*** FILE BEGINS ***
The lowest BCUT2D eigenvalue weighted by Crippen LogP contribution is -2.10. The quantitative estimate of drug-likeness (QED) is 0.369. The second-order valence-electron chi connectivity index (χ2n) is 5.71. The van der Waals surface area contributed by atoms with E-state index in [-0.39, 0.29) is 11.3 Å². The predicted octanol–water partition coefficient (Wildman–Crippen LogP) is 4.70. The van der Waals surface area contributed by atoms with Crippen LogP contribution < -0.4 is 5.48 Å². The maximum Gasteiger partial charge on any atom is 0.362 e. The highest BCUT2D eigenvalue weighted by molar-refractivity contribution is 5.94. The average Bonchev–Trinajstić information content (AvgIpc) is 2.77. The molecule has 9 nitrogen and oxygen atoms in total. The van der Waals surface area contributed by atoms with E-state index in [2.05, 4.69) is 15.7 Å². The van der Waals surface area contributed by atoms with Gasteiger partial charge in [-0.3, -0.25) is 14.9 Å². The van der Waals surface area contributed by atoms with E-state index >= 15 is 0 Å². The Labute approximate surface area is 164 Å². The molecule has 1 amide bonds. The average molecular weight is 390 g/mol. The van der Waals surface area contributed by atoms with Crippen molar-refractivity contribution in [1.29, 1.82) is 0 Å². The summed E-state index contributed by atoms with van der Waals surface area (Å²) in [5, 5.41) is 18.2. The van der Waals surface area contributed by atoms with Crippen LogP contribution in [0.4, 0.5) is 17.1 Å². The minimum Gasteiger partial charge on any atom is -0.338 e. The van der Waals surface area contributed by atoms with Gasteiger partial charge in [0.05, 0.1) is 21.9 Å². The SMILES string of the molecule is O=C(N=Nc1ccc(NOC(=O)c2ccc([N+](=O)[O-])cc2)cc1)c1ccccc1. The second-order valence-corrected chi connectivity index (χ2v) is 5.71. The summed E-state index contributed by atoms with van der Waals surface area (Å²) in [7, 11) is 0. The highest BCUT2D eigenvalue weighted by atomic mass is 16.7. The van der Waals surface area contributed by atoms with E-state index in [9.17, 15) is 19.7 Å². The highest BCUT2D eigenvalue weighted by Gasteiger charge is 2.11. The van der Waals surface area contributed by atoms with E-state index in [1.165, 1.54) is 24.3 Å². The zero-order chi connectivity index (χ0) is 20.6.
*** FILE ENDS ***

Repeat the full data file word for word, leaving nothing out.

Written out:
The lowest BCUT2D eigenvalue weighted by Crippen LogP contribution is -2.10. The quantitative estimate of drug-likeness (QED) is 0.369. The second-order valence-electron chi connectivity index (χ2n) is 5.71. The van der Waals surface area contributed by atoms with E-state index in [-0.39, 0.29) is 11.3 Å². The predicted octanol–water partition coefficient (Wildman–Crippen LogP) is 4.70. The van der Waals surface area contributed by atoms with Crippen LogP contribution < -0.4 is 5.48 Å². The maximum Gasteiger partial charge on any atom is 0.362 e. The highest BCUT2D eigenvalue weighted by molar-refractivity contribution is 5.94. The average Bonchev–Trinajstić information content (AvgIpc) is 2.77. The molecule has 9 nitrogen and oxygen atoms in total. The van der Waals surface area contributed by atoms with E-state index in [2.05, 4.69) is 15.7 Å². The van der Waals surface area contributed by atoms with Gasteiger partial charge in [-0.3, -0.25) is 14.9 Å². The van der Waals surface area contributed by atoms with E-state index >= 15 is 0 Å². The Labute approximate surface area is 164 Å². The molecule has 1 amide bonds. The average molecular weight is 390 g/mol. The van der Waals surface area contributed by atoms with Crippen molar-refractivity contribution in [1.29, 1.82) is 0 Å². The summed E-state index contributed by atoms with van der Waals surface area (Å²) in [5, 5.41) is 18.2. The van der Waals surface area contributed by atoms with Crippen LogP contribution in [0.4, 0.5) is 17.1 Å². The minimum Gasteiger partial charge on any atom is -0.338 e. The van der Waals surface area contributed by atoms with Gasteiger partial charge in [0.05, 0.1) is 21.9 Å². The SMILES string of the molecule is O=C(N=Nc1ccc(NOC(=O)c2ccc([N+](=O)[O-])cc2)cc1)c1ccccc1. The second-order valence-corrected chi connectivity index (χ2v) is 5.71. The summed E-state index contributed by atoms with van der Waals surface area (Å²) in [7, 11) is 0. The highest BCUT2D eigenvalue weighted by atomic mass is 16.7. The van der Waals surface area contributed by atoms with E-state index in [9.17, 15) is 19.7 Å². The highest BCUT2D eigenvalue weighted by Gasteiger charge is 2.11. The van der Waals surface area contributed by atoms with E-state index in [1.165, 1.54) is 24.3 Å². The zero-order chi connectivity index (χ0) is 20.6.